Welcome to Driving Climate Solutions!
C3 is putting community leaders behind the wheel of an all-electric, zero emissions* vehicle for a day to experience first hand what it’s like to drive an EV.
We want to spark awareness and conversation among these leaders’ networks about how driving electric, biking, telecommuting, taking public transit, offsetting your air travel, or driving a hybrid can help us reduce our transportation footprint!
And with the ambitious climate emissions reductions goals recently passed by both the City of Charlottesville and the County of Albemarle, C3 stands ready to put solutions like these into high gear in Charlottesville —making them achievable for everyone throughout the community!
Look out for #CvilleDrivesClimateSolutions and follow us on social media to see who is driving climate solutions!
Many thanks to CMA’s Colonial Nissan for making this possible.
Top Five Things to Know about EVs
What is regenerative braking?
Regenerative braking is a standard feature in electric cars. In most cars, energy is lost as heat every time we brake. With regenerative braking, that energy is captured and converted into electricity, which charges the car’s battery. This takes pressure off of the mechanical brakes as well as increasing the car’s driving range.
Howstuffworks has a great page explaining the details of regenerative braking systems.
Bottom Line: It takes some getting used to for drivers, but prevents energy waste and increases range.
2. Will I run out of charge? If so, what happens?
First, as technology improves, range capabilities are increasing. Most EVs get around 100 miles per charge (our Nissan Leaf gets about 226 miles per charge), and the Tesla Model S has upwards of 285 miles per charge.
The other good news is that the number of charging stations around the country continues to grow. In Charlottesville alone, there are 10 public charging stations with a total of 22 ports. This includes 8 supercharger ports near Costco! Many of these stations are free. Conveniently, the Leaf displays nearby charging stations in the car display, but there are also great apps like PlugShare that you can use.
If you somehow did run out of charge, you would be towed to the nearest charging station.
Bottom Line: If you charge overnight at home, you can start each day with a full charge!
3. What are the costs associated with buying and owning an EV?
Costs are getting lower as EVs become more of an everyday car. New EVs range from $20-40k, and up to $7,500 federal tax credits (depending on the vehicle model and manufacturer) are available to help reduce that cost. Used EVs can be found in the $10-20k price range.
Because the price of power varies from place to place, the cost of charging varies as well. However, the cost to drive a Nissan Leaf here in Charlottesville is less than $0.04 per mile. The average gas vehicle will cost about $0.11 per mile, and even an efficient vehicle with low gas prices would cost around $0.07 per mile to drive.* Public charging stations vary in price-- many are free, while others cost by the hour or kWh.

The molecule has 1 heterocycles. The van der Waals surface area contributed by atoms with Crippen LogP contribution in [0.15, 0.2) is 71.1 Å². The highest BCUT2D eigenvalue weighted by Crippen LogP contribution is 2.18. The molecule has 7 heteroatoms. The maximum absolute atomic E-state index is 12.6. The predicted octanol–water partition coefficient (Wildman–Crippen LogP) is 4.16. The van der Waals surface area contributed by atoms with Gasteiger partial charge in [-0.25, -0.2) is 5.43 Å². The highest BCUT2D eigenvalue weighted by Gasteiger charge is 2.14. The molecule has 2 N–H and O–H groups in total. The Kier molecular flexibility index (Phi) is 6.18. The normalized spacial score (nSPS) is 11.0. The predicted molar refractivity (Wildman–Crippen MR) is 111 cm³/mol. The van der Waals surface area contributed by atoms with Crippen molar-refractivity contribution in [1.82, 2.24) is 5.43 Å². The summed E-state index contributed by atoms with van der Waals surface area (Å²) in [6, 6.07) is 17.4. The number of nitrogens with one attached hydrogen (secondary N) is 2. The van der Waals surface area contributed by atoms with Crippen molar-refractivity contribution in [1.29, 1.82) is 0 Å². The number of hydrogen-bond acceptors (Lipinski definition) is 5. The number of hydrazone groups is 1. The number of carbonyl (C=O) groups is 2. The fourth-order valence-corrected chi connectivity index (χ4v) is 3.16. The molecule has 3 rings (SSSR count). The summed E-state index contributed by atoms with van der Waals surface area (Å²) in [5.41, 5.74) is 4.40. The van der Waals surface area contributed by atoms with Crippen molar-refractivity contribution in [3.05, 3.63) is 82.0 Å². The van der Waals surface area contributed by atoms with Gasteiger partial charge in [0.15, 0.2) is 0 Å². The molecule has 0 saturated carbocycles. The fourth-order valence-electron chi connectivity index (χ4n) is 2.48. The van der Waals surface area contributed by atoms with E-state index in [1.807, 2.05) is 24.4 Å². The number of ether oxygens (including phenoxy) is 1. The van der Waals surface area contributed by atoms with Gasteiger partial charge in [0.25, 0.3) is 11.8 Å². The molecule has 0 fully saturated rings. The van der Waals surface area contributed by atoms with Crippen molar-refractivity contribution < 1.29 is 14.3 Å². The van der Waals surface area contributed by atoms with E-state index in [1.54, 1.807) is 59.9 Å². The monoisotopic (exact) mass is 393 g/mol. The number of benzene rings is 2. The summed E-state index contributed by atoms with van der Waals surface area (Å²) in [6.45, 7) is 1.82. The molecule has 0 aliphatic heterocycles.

One cost to keep in mind down the road is the battery replacement. This should be done every 7-10 years and the average cost hovers around $6,000.
Bottom Line: Electric vehicles can be pricier up front, but cost much less to drive than gas vehicles.
4. What are the environmental benefits of switching to an EV?
EVs have zero tailpipe emissions, unlike their gas-powered counterparts! Not only does that mean that EVs do not degrade local air quality, but it’s pretty significant when you consider that the transportation sector emits 1.9 billion tons of CO2 annually and is the US’s biggest contributor to emissions.
According to the Union of Concerned Scientists’ EV emissions calculator the 2019 Nissan Leaf emits 138 grams of CO2 equivalent per mile if charged in Charlottesville. Our communications director did the math -- her gasoline-powered Hyundai sedan emits 381 grams per mile. Switching to the Leaf would mean 64% fewer CO2 emissions!
One caveat: Because our electricity grid is not yet 100% clean, there are still associated environmental impacts with driving an EV. However, if you charge from solar energy harvested at your home, your car is 100% solar powered!
Bottom Line: We must reduce our travel, especially in single occupancy vehicles, but electric vehicles are better than gas.
5. Is it fun to drive an EV?
Absolutely! Quick acceleration, a quiet ride, and modern features all make for a great experience.
*In Virginia, the average price of electricity is $0.11/kWh. So if your Nissan Leaf consumes 32kWh to travel 100 miles, the cost per mile is $0.035. For the average current gas price ($2.23/gallon) and vehicle efficiency (20.5 mpg), the cost per mile is nearly $0.11 per mile. Even if gas only costs $2.00 a gallon and your vehicle gets 30 mpg, the cost per mile for a gas vehicle is still double that of electric-- around $0.07.